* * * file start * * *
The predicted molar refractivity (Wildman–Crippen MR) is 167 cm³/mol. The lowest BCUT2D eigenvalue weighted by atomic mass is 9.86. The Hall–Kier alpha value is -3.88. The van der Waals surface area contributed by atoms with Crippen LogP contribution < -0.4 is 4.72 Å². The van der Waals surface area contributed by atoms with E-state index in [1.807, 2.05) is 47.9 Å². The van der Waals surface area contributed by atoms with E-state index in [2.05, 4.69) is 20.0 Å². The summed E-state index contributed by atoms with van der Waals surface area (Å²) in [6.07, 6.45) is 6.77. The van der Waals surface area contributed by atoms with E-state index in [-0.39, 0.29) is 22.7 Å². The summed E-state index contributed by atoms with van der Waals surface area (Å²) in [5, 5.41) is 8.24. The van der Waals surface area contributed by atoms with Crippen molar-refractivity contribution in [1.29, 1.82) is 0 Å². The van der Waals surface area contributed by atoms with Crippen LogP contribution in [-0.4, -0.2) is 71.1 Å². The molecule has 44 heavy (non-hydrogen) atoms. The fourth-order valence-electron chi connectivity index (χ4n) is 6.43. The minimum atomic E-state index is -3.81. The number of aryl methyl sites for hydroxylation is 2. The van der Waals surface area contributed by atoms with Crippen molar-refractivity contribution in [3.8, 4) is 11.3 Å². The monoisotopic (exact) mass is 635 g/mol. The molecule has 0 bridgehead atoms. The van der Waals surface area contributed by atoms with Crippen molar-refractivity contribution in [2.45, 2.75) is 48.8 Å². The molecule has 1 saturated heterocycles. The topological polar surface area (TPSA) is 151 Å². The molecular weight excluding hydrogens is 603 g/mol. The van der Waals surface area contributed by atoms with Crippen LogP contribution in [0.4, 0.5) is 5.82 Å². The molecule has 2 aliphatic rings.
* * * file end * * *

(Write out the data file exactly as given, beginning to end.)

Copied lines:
The predicted molar refractivity (Wildman–Crippen MR) is 167 cm³/mol. The lowest BCUT2D eigenvalue weighted by atomic mass is 9.86. The Hall–Kier alpha value is -3.88. The van der Waals surface area contributed by atoms with Crippen LogP contribution < -0.4 is 4.72 Å². The van der Waals surface area contributed by atoms with E-state index in [1.807, 2.05) is 47.9 Å². The van der Waals surface area contributed by atoms with E-state index in [2.05, 4.69) is 20.0 Å². The summed E-state index contributed by atoms with van der Waals surface area (Å²) in [6.07, 6.45) is 6.77. The van der Waals surface area contributed by atoms with E-state index in [-0.39, 0.29) is 22.7 Å². The summed E-state index contributed by atoms with van der Waals surface area (Å²) in [5, 5.41) is 8.24. The van der Waals surface area contributed by atoms with Crippen molar-refractivity contribution in [1.29, 1.82) is 0 Å². The van der Waals surface area contributed by atoms with Crippen LogP contribution in [-0.4, -0.2) is 71.1 Å². The molecule has 44 heavy (non-hydrogen) atoms. The fourth-order valence-electron chi connectivity index (χ4n) is 6.43. The minimum atomic E-state index is -3.81. The number of aryl methyl sites for hydroxylation is 2. The van der Waals surface area contributed by atoms with Crippen molar-refractivity contribution in [3.8, 4) is 11.3 Å². The monoisotopic (exact) mass is 635 g/mol. The molecule has 0 bridgehead atoms. The van der Waals surface area contributed by atoms with Crippen molar-refractivity contribution in [2.45, 2.75) is 48.8 Å². The molecule has 1 saturated heterocycles. The topological polar surface area (TPSA) is 151 Å². The molecular weight excluding hydrogens is 603 g/mol. The van der Waals surface area contributed by atoms with Crippen LogP contribution in [0.4, 0.5) is 5.82 Å². The molecule has 2 aliphatic rings.